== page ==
How State Preemption of Local Smokefree Air Laws Adversely Impacts Quitting
Comprehensive smokefree air laws can effectively reduce the burden of tobacco by prohibiting smoking in places like worksites, bars, restaurants, and playgrounds. Unfortunately, some local jurisdictions lack the legal authority to enact such laws because of preemption.
Preemption is the invalidation of one jurisdiction’s law by the law of a higher jurisdiction, and it can prevent local government from being able to address its community’s needs. This short fact sheet summarizes new research on how preemption affects health behaviors and outcomes, and explains how preemption of local smokefree air laws is bad for public health.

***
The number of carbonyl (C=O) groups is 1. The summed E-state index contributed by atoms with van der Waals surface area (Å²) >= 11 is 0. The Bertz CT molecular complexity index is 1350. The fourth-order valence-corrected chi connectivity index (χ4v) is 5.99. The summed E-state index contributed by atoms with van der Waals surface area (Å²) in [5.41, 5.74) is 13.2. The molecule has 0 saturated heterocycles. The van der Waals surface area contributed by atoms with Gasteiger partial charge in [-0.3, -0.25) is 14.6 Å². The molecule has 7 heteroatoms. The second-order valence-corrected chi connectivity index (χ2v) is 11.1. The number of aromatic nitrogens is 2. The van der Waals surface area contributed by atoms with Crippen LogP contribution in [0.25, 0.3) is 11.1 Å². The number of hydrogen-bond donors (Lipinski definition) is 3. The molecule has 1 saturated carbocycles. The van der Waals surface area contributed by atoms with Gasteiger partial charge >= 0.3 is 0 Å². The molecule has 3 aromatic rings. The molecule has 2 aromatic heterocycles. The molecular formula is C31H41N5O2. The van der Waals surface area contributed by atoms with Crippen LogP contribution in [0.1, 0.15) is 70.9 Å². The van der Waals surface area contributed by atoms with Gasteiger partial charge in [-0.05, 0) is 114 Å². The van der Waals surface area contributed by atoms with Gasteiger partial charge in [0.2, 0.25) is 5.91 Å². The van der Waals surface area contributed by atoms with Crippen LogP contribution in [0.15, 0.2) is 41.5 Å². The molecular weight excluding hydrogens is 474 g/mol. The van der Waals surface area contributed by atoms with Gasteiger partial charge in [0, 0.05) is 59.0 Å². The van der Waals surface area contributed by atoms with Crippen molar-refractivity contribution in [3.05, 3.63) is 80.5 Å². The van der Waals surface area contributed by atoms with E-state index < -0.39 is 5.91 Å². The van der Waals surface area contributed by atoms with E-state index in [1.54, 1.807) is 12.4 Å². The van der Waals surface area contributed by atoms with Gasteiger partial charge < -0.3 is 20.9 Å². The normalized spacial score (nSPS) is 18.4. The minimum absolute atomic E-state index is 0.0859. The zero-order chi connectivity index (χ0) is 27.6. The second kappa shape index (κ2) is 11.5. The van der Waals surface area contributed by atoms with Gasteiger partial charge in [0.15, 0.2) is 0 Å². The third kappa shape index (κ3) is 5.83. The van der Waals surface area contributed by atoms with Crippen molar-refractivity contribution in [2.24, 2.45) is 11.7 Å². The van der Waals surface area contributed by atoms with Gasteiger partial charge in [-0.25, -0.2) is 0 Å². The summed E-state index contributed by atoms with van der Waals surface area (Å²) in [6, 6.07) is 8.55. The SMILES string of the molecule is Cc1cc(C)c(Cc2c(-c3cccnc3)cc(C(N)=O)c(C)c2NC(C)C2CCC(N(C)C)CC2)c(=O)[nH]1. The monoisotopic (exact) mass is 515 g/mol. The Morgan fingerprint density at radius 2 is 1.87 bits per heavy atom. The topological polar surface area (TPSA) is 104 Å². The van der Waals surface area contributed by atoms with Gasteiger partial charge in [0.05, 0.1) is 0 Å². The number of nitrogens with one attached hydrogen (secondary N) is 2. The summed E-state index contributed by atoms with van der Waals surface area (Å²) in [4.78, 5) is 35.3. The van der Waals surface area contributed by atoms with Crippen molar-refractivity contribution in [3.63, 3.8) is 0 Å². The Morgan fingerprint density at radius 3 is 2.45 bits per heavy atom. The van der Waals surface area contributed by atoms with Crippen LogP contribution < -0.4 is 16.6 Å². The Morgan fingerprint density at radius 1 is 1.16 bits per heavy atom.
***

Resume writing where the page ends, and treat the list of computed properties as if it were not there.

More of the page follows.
To learn more, see our companion fact sheet on preemption of local youth access laws. In addition, ChangeLab Solutions also offers a fact sheet series on understanding preemption.
Topics: Cost-effectiveness / Tobacco use / Smoke-free policies / Health consequences / Tobacco taxes revenues / Impact on demand / Health care costs / Economic impact of tobacco control / Tax avoidance and evasion / Tax and price / Economic consequences / Impact on the poor / Tobacco control policies and programs
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